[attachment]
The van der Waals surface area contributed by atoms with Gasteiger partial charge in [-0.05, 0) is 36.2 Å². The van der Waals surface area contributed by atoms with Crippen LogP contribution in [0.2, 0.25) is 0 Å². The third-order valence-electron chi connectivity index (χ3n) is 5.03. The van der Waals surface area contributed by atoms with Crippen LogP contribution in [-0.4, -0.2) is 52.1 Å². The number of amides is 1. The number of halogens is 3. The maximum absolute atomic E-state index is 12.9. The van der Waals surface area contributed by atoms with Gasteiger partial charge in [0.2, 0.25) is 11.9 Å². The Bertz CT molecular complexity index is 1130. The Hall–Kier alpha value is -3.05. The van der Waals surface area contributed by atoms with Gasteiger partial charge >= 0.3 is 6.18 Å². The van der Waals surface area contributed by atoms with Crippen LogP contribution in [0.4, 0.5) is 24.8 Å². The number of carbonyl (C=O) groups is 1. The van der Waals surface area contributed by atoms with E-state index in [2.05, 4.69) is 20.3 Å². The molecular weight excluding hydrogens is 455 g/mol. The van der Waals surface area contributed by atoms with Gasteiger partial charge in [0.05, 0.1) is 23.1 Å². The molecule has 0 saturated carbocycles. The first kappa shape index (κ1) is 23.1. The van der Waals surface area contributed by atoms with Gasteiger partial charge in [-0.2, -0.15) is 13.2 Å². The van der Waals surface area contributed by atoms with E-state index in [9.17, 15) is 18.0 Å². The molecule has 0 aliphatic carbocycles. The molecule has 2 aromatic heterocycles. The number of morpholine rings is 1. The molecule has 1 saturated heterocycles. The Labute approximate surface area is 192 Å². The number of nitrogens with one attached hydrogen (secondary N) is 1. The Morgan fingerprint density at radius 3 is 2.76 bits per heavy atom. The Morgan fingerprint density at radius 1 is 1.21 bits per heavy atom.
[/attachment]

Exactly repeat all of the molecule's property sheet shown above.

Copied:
The van der Waals surface area contributed by atoms with Gasteiger partial charge in [-0.05, 0) is 36.2 Å². The van der Waals surface area contributed by atoms with Crippen LogP contribution in [0.2, 0.25) is 0 Å². The third-order valence-electron chi connectivity index (χ3n) is 5.03. The van der Waals surface area contributed by atoms with Crippen LogP contribution in [-0.4, -0.2) is 52.1 Å². The number of amides is 1. The number of halogens is 3. The maximum absolute atomic E-state index is 12.9. The van der Waals surface area contributed by atoms with Gasteiger partial charge in [0.2, 0.25) is 11.9 Å². The Bertz CT molecular complexity index is 1130. The Hall–Kier alpha value is -3.05. The van der Waals surface area contributed by atoms with Gasteiger partial charge >= 0.3 is 6.18 Å². The van der Waals surface area contributed by atoms with Crippen LogP contribution in [0.4, 0.5) is 24.8 Å². The number of carbonyl (C=O) groups is 1. The van der Waals surface area contributed by atoms with E-state index in [2.05, 4.69) is 20.3 Å². The molecular weight excluding hydrogens is 455 g/mol. The van der Waals surface area contributed by atoms with Gasteiger partial charge in [0.05, 0.1) is 23.1 Å². The molecule has 0 saturated carbocycles. The first kappa shape index (κ1) is 23.1. The van der Waals surface area contributed by atoms with Gasteiger partial charge in [-0.2, -0.15) is 13.2 Å². The van der Waals surface area contributed by atoms with E-state index in [9.17, 15) is 18.0 Å². The molecule has 0 aliphatic carbocycles. The molecule has 2 aromatic heterocycles. The number of morpholine rings is 1. The molecule has 1 saturated heterocycles. The Labute approximate surface area is 192 Å². The number of nitrogens with one attached hydrogen (secondary N) is 1. The Morgan fingerprint density at radius 3 is 2.76 bits per heavy atom. The Morgan fingerprint density at radius 1 is 1.21 bits per heavy atom.